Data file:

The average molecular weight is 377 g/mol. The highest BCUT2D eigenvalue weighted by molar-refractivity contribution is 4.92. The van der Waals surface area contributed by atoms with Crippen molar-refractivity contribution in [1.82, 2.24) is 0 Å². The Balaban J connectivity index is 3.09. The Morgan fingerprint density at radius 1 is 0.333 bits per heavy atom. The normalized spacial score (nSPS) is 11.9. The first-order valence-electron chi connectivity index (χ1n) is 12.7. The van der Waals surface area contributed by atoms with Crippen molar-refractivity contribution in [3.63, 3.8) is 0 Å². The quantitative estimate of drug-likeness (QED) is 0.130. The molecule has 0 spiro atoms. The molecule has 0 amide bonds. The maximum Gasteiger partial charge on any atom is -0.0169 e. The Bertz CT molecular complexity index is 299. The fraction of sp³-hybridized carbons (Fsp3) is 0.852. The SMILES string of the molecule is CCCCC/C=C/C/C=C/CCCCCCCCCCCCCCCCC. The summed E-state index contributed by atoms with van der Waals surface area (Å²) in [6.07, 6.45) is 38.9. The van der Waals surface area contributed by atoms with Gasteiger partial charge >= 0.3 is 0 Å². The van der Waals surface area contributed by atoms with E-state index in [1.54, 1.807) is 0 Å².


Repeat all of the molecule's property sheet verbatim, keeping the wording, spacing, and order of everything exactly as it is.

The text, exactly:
The average molecular weight is 377 g/mol. The highest BCUT2D eigenvalue weighted by molar-refractivity contribution is 4.92. The van der Waals surface area contributed by atoms with Crippen molar-refractivity contribution in [1.82, 2.24) is 0 Å². The Balaban J connectivity index is 3.09. The Morgan fingerprint density at radius 1 is 0.333 bits per heavy atom. The normalized spacial score (nSPS) is 11.9. The first-order valence-electron chi connectivity index (χ1n) is 12.7. The van der Waals surface area contributed by atoms with Crippen molar-refractivity contribution in [3.63, 3.8) is 0 Å². The quantitative estimate of drug-likeness (QED) is 0.130. The molecule has 0 spiro atoms. The molecule has 0 amide bonds. The maximum Gasteiger partial charge on any atom is -0.0169 e. The Bertz CT molecular complexity index is 299. The fraction of sp³-hybridized carbons (Fsp3) is 0.852. The SMILES string of the molecule is CCCCC/C=C/C/C=C/CCCCCCCCCCCCCCCCC. The summed E-state index contributed by atoms with van der Waals surface area (Å²) in [6.07, 6.45) is 38.9. The van der Waals surface area contributed by atoms with Gasteiger partial charge >= 0.3 is 0 Å². The van der Waals surface area contributed by atoms with E-state index in [1.54, 1.807) is 0 Å².